Ocon managed “critical” engine concerns to avoid double Alpine retirement

2022 Mexican Grand Prix

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Alpine were at risk of both their cars retiring from the Mexican Grand Prix, as Esteban Ocon revealed the extent of his efforts to make sure he reached the chequered flag.

Ocon finished a lap down in eighth place last weekend at the Autodromo Hermanos Rodriguez. Team mate Fernando Alonso retired eight laps from the finish having fallen to ninth place with a deteriorating power unit problem.

In what he described as a race of “damage limitation”, Ocon had to manage “a lot of cooling issues the whole way, having to lift-and-coast for quite a lot of the race”. Alonso’s unrelated problem only struck later in the race, but Ocon had to spend the whole afternoon managing high temperatures which threatened to end his race early.

“I couldn’t really attack to the maximum. A lot to review for us,” said Ocon. “Hopefully we will come back stronger in the last two.

“The team said it was critical that I had to do a lot of seconds of lift-and-coast, and when you do so, obviously you don’t accelerate. So you lose a lot of lap time, especially on a track like that. We’ve managed, we finished the race, which is the most important. But we’ve lost some important points today as a team.”

By scoring four points, Ocon reduced the amount that McLaren ate into Alpine’s points advantage in the battle for fourth place in the constructors’ championship. The rival teams go into the final two events separated by seven points.

After the race Alonso claimed his Alpine was much more prone to race-ending problems than his team mate’s. Ocon, who has finished all but two races so far this year, pointed out he has also encountered a variety of problems this year.

“I broke the gearbox in Imola, I broke the car in Silverstone, I [retired] in Singapore. I can count them on as well on my side. We’ve both had issues.

“But we are happy with the strategy of the team to push the pace of the car in front of the reliability. That was always the the aim of the team. Today was a was a bit unexpected, so something for us to understand.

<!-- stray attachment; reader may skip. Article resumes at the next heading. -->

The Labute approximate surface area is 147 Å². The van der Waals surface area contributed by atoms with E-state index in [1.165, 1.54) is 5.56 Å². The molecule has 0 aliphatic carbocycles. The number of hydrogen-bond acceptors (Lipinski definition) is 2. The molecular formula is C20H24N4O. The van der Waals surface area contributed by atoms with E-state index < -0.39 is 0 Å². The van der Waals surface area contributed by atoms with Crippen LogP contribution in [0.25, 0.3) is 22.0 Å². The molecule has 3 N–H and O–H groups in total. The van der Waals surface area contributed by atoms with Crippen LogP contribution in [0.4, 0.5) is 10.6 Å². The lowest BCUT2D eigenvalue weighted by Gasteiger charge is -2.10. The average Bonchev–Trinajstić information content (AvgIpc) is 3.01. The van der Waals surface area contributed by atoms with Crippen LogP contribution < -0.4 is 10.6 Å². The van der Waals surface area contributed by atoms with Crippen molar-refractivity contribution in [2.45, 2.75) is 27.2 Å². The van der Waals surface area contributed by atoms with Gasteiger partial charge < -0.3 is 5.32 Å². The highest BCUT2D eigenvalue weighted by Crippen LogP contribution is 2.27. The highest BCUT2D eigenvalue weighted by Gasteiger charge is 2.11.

“I’ve also changed six engines like him, obviously brought one today. We’re on the same number of engines.”

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2022 Mexican Grand Prix

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Author information

Ida Wood
Often found in junior single-seater paddocks around Europe doing journalism and television commentary, or dabbling in teaching photography back in the UK. Currently based...
Claire Cottingham
Claire has worked in motorsport for much of her career, covering a broad mix of championships including Formula One, Formula E, the BTCC, British...

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9 comments on “Ocon managed “critical” engine concerns to avoid double Alpine retirement”

  1. He made a valid point about issues that have also struck him.

    1. @jerejj

      Yeah.. but Alonso was running in much higher positions when he retired.. Ocon was generally out of the points and outclassed by his teammate anyways when he had to retire.

      1. If you get warning about impending doom, and start to mitigate, you’ll finish down the field.
        If you stay racing as if nothing is happening, you might DNF from a good position.